We’re seeing people with disabilities playing a more public role and openly displaying their disabilities on social media as well. What’s your perception of this – is it a trend that has the potential to change things or just individual cases?

In my opinion, it’s a trend that has been triggered by individual cases. For example, I was the first one to push for sports activity in the area of prosthetics. And now we’ve got Léon Schäfer, Johannes Floors and Markus Rehm. I really think this trend will change things, and I hope that this will be a positive change. But I actually have the feeling that people are going too far in their roles and that it’s all moving in a very extreme direction. People on social media expect others to be very understanding of their own position while having little understanding for other people’s opinions. It’s like a one-way street. I hope this can still change and that we can move away from it.

What role does social media play for you? How do you use it?

It played a bigger role during my sports career and Let’s Dance, but right now it generally plays a smaller one. It simply got a bit much for me. Now I use social media when I want to point something out or share something important to me. But what I really use it for is sharing ideas with other people. That all happens in the background, and I don’t share it publicly on my feed.

How do you support people with disabilities?

I try to do this through my day-to-day work rather than via the media. I also tend to work on the practical level and through sports. For example by fitting devices, one-on-one conversations with users, physiotherapists and hospitals as well.

Why is it so important to give people with disabilities a more public profile? Do you feel their public presence is sufficient?

It always depends on the situation. There’s a lot we can learn from people with disabilities right now, such as being optimistic or how to cope with apparent misfortune, as in my case. When I was nine years old, everyone told me about everything I wouldn’t be able to do anymore after the amputation. There was only one person – another amputee – who told me everything I could still do. That’s what I focused on, and today I am a happy person. Pointing out different solutions to problems and giving positive examples – that’s something valuable in society. I think it’s important to give people with disabilities an opportunity to do that.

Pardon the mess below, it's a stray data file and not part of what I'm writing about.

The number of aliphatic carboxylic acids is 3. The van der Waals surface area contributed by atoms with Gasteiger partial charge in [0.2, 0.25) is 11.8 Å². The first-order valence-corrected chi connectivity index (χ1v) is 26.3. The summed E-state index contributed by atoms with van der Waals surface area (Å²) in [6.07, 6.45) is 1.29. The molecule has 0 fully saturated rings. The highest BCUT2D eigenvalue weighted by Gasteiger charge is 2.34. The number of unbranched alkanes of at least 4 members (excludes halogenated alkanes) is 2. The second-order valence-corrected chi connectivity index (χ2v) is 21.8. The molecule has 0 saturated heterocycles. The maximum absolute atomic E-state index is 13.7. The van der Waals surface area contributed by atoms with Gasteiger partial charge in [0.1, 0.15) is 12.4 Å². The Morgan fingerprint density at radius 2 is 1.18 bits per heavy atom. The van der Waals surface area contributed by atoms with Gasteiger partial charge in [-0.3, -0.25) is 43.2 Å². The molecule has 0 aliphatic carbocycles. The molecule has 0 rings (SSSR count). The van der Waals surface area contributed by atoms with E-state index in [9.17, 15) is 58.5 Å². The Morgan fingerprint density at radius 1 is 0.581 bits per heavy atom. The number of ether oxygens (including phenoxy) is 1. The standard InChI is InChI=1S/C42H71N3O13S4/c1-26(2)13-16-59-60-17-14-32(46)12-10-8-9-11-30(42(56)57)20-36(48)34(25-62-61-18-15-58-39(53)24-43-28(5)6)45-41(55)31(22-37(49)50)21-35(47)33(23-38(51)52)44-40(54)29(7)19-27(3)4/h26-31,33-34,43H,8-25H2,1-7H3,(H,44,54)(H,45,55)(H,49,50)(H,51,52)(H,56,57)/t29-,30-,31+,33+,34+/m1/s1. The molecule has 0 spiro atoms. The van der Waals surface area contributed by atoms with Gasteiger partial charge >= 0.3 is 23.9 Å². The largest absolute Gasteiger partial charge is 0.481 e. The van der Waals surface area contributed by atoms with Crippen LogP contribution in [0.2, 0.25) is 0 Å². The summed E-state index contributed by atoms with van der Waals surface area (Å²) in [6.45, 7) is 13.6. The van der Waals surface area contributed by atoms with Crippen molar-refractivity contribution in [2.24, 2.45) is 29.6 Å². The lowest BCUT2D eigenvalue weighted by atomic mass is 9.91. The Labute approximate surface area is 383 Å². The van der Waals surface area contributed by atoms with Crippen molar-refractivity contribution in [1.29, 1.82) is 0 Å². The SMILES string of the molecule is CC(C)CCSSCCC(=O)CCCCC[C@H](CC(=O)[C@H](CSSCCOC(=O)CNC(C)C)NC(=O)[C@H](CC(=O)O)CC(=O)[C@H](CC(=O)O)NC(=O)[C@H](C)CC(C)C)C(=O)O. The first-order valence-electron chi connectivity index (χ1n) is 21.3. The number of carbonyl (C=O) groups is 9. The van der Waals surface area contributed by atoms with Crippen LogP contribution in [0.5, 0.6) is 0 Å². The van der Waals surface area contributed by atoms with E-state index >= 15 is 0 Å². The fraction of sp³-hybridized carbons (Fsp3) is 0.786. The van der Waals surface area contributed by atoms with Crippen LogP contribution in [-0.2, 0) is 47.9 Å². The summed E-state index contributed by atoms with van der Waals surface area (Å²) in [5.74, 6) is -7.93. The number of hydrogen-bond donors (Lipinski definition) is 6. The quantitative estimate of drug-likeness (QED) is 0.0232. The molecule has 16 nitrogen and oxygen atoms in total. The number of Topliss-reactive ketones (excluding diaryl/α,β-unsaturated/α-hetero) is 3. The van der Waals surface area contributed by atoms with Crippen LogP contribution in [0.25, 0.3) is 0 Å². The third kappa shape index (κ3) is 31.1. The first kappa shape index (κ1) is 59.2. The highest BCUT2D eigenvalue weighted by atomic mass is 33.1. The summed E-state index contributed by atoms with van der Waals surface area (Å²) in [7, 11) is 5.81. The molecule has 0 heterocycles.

What has changed in a positive direction in recent years?

The acceptance of prostheses or of devices in general. They used to be awful “flesh-coloured” legs that you tried to hide. Now they’re accessories. I think it’s great when prosthesis wearers identify with their prosthesis on social media and make it part of their style, or to match their outfit, for example. It creates a certain sense of easiness around the entire subject. In my opinion, culture also has to change along with this – away from the medical side of things and towards normality and an easy-going approach to dealing with disabilities.

If you had one wish, what would you change?

I don't like the word inclusion. It puts this stamp on people with disabilities, as if you have to look after them. But we’re already part of society and right here in the middle of things. Why are problems always talked about in terms of inclusion? Such as lowered curbs. They aren’t just put there for wheelchair users but for parents with pushchairs, too. So I really think we need to take a more open view of the topic.

I’d like to finish by asking what advice you’d give to people who have a disability?

My advice would be to approach new things without any assumptions and to be open. Making comparisons is what holds us back a lot of the time. It isn’t easy to get to grips with a disability and accept it. But acceptance only works when you understand it. And you have to allow room for your thoughts in order to do that. Openness is what you need, and that’s something children can do.

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Nadine Winter